LOVELAND - Firefighters with state-of-the-art equipment could find no signs of a noxious gas that sent 47 children and five adults to area hospitals Tuesday from Winona Elementary School.
After spending hours inside the school at 201 S. Boise Ave. with sensitive detectors, officials still did not know what sickened the students at the school.
"We couldn't get any readings," said Merlin Green, Loveland fire marshal. "We don't know exactly what took place." School officials called for medics after a few students began complaining of dizziness and nausea, Green said.
Soon, more were feeling ill, and administrators evacuated the entire school, which has 450 students, to a grassy area across the street.
A row of students sat on the curb outside the school receiving oxygen from Thompson Valley Emergency Medical Services medics until, one by one, they were sent either to McKee Medical Center or Medical Center of the Rockies in Loveland or Poudre Valley Hospital in Fort Collins.
The hospitals reported 52 patients from the school. All were treated and released by late afternoon. Virgie Mucha rushed to Medical Center of the Rockies to be with her son, Matthew.
"Oh my gosh," she said. "I wondered: Is he scared? Who is with him? I just wanted to run and get to him as fast as possible." Doctors gave her son medication to help with the nausea, and he bounced back.
"He's fine now," Mucha said late afternoon with her son at home. "He jumped up out of the bed at the hospital and was eating crackers and wanting to go home." Matthew is in the third grade -- the same grade as many of those who became ill.
Some of his classmates were physically ill, while others simply felt nauseated, according to parents.
While carbon monoxide is one of several possibilities, it has no smell. Some students described an odor, possibly natural gas, in the school. Corry Stewart, 9, covered his nose with his jacket as he walked home with his mom. "It was just a funny smell," he said.
"It smelled like throw-up gas," added his little brother, 8-year-old Ezra. "Like rotten eggs."
Parents rushed to the school after receiving automated telephone calls from the district or hearing about the evacuation from friends.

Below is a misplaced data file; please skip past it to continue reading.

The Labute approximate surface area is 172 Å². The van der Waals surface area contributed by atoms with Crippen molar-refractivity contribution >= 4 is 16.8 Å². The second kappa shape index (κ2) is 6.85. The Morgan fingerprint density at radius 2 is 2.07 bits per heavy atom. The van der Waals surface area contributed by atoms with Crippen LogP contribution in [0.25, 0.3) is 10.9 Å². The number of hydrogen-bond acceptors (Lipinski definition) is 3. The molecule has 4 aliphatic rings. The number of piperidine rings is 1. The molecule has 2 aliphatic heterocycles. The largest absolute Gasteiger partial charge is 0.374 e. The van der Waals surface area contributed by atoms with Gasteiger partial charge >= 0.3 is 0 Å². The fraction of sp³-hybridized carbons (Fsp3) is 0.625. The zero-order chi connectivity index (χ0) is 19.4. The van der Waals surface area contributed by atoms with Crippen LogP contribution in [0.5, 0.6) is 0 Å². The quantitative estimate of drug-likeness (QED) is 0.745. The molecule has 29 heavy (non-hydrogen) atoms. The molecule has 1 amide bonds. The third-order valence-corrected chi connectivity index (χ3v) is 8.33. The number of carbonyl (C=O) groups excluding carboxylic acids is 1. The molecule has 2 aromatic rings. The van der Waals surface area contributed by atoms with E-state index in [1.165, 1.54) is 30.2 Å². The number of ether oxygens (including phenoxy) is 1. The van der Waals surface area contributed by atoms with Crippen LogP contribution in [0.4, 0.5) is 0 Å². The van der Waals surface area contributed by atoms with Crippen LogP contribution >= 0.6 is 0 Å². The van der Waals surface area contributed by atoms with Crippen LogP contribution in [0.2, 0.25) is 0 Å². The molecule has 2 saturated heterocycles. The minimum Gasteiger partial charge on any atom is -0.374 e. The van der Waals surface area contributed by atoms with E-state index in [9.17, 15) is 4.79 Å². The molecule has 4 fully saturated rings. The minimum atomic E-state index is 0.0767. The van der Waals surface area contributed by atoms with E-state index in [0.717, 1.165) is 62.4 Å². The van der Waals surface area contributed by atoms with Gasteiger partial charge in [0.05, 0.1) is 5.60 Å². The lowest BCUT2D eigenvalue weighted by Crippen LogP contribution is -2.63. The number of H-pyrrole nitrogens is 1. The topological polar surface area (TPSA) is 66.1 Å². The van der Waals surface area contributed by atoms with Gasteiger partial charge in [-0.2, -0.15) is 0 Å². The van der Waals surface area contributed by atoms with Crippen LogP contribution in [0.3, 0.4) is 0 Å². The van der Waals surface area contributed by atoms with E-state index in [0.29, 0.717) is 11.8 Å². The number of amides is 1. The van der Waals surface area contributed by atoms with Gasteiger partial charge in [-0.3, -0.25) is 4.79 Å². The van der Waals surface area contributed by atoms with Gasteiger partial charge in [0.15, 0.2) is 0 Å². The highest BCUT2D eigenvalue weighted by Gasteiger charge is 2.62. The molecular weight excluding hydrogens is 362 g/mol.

Many arrived just in time to watch buses take their children a few blocks west to Mirasol Senior Living Community and expressed frustration about having to go to another location to pick up their children. They did, however, and the early release went smoothly.
Stephanie Wood was relieved to find both her children, 10-year-old Hunter Ballardo and 7-year-old Dylan Wood, doing fine. "Our teacher was hurrying us up," said Hunter. "She said, 'This is not a drill. This is real. She grabbed her guinea pig and her laptop." "It just smelled weird."
Wes Fothergill, district spokesman, acknowledged that something could have blown into the ventilation system, potentially from the nearby wastewater treatment plant. "Winds out of the south may have carried some fumes into the HVAC system, but there's no way to even know that," Fothergill said.
The Winona school should reopen today. But first, to be safe, fire and school officials will test the building again at 5 a.m.
It is not the first time that Winona Elementary School has had to deal with odor issues.
In November 1991, paramedics treated 130 people, mostly children, who complained of dizziness and runny eyes caused by an unknown odor. By spring of 1992, with the odor continuing on and off, officials had determined that mold in the duct work was the most likely culprit. The school was closed for the final three months of the 1991-92 school year and part of the next as the district replaced the school's entire heating and duct system.